5. the final decision to permit the Substitution will be taken by the Concessionaire's lenders based on their assessment of the credit worthiness of the Nominated Entity.

ANALYSIS OF THE REVISED POLICY

Recognition of relative strengths and risk appetite

The revised policy aims to revitalise the sector by facilitating the sharing of risks between industry participants based on their core strengths and relative risk appetite. A majority of the highway developers in India are former contractors who had previously executed projects for NHAI on an EPC model and whose strengths lie in engineering, procurement and construction (i.e. in the build phase of a BOT project) rather than in raising capital and financing the project or operating, managing and collecting toll over a 20-30 year concession period. These contractors partnered with financial investors like infrastructure focused private equity funds that were seeking opportunities to employ capital and secure a return on their capital rather than stay invested for the entire duration of the concession period. The industry participants with expertise in the operations and management of toll roads are interested in the revenue stream from the project roads but are unable to take on the financial and construction risk associated with such projects but have the ability to manage operational assets. Thus allowing the developers and financial investors to exit the project upon completion and not locking them until two years after the commercial operation date recognizes the relative strengths and risk bearing capacity of these distinct industry participants.

Exercise of the discretion and the process of substitution under the policy

A bare reading of the revised policy indicates that while the Concessionaire's proposal for Substitution gets assessed first by the Representative who is required to assess the proposal and be satisfied that the proposed Substitution is in the interest of the project and in the second instance by NHAI which has to be satisfied about credentials of the Nominated Entity, the decision to finalise the substitution is to be made by the project's lenders collectively.

While the policy requires the Representative to assess the request for Substitution by determining whether such Substitution would be in the interest of the project, it does not set out the criteria on which the NHAI shall assess the credentials of the Nominated Entity, although it does require the NHAI to give written reasons for its decision. This level of wide discretion becomes important as under the revised policy the Concessionaire(s) can exit the project at any point after having secured the project and in the absence such wide discretion NHAI may lose control over the process of Substitution.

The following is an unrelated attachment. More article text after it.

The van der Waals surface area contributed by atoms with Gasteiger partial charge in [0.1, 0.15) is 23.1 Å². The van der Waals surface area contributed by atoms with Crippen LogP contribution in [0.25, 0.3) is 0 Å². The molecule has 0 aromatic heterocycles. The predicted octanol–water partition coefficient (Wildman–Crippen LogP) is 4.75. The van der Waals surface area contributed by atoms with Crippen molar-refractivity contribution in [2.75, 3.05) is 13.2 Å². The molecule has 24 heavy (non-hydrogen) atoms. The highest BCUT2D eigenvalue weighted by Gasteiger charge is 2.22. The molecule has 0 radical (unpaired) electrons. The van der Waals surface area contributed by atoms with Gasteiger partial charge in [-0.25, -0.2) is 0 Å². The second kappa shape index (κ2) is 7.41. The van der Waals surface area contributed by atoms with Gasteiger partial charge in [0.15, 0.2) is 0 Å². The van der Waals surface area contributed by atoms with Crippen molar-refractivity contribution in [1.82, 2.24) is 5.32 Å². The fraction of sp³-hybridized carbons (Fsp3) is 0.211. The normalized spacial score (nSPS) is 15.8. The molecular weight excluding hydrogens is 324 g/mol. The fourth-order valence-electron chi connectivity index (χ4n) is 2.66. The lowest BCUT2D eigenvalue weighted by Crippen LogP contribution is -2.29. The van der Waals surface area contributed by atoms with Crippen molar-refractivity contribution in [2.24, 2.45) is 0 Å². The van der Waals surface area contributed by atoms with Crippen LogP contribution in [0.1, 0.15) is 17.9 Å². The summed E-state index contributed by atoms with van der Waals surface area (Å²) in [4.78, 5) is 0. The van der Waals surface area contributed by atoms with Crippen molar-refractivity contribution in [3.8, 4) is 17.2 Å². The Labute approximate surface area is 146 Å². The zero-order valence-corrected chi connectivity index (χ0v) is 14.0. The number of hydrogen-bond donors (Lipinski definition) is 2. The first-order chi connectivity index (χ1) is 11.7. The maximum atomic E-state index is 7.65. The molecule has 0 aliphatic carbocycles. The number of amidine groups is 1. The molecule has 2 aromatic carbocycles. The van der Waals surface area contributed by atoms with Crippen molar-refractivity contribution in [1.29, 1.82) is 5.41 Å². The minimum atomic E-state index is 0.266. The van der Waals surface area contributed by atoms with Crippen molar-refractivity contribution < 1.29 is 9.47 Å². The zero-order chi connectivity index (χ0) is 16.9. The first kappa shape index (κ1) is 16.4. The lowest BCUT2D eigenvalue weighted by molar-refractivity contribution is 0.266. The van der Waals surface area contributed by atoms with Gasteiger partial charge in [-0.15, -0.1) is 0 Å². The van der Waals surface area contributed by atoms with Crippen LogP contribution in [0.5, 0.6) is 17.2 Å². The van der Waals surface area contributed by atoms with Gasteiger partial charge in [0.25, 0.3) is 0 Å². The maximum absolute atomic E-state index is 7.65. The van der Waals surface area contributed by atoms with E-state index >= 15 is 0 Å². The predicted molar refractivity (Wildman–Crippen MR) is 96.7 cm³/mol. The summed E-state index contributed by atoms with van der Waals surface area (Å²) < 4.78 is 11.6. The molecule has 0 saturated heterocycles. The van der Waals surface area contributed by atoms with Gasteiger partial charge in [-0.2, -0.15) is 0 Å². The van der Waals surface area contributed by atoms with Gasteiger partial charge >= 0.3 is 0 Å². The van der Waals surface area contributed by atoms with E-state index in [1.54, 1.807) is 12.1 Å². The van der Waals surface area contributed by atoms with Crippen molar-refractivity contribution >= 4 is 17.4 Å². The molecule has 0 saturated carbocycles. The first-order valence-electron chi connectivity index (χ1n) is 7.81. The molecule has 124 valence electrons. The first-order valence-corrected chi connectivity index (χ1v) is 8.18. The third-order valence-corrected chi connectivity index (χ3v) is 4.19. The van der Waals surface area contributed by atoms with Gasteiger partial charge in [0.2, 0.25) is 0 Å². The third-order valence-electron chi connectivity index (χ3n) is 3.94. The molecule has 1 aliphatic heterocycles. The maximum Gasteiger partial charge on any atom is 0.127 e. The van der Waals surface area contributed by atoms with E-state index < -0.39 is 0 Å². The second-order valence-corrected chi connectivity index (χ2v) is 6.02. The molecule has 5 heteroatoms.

Further the policy states that following the Representative's approval and NHAI's consent the Representative is required to invite, negotiate and procure offers either by private negotiations or public auction or tenders, for the takeover and transfer of the project highway including the concession to the Nominated Entity. This additional step of the process is likely to delay the process of divestment by the Concessionaire(s) and could perhaps be avoided as any approval of the Substitution by the Representative would have been secured in consultation with the lenders.

CONCLUSION

The revised policy is a welcome change as it gives the Concessionaire(s) the option to exit at any time after being awarded the project and not wait until financial closure, completion or commercial operation of the asset. While it is likely to increase the liquidity for the project developers, it remains to be seen whether:

  1. this increased liquidity will be of the extent that would allow the exiting Concessionaires to take on additional PPP projects based on the BOT model; and
  2. financial investors such as private equity funds and industry participants with expertise in operating toll roads would be interested in uncompleted assets that would expose them to construction related risks or whether they would prefer completed projects where they acquire operational assets from the developer.

In any event, we can expect the revised policy to help attract investors to existing and future projects due to the increased flexibility of exit and hence provide developers a wider range of potential partners and investors in the project.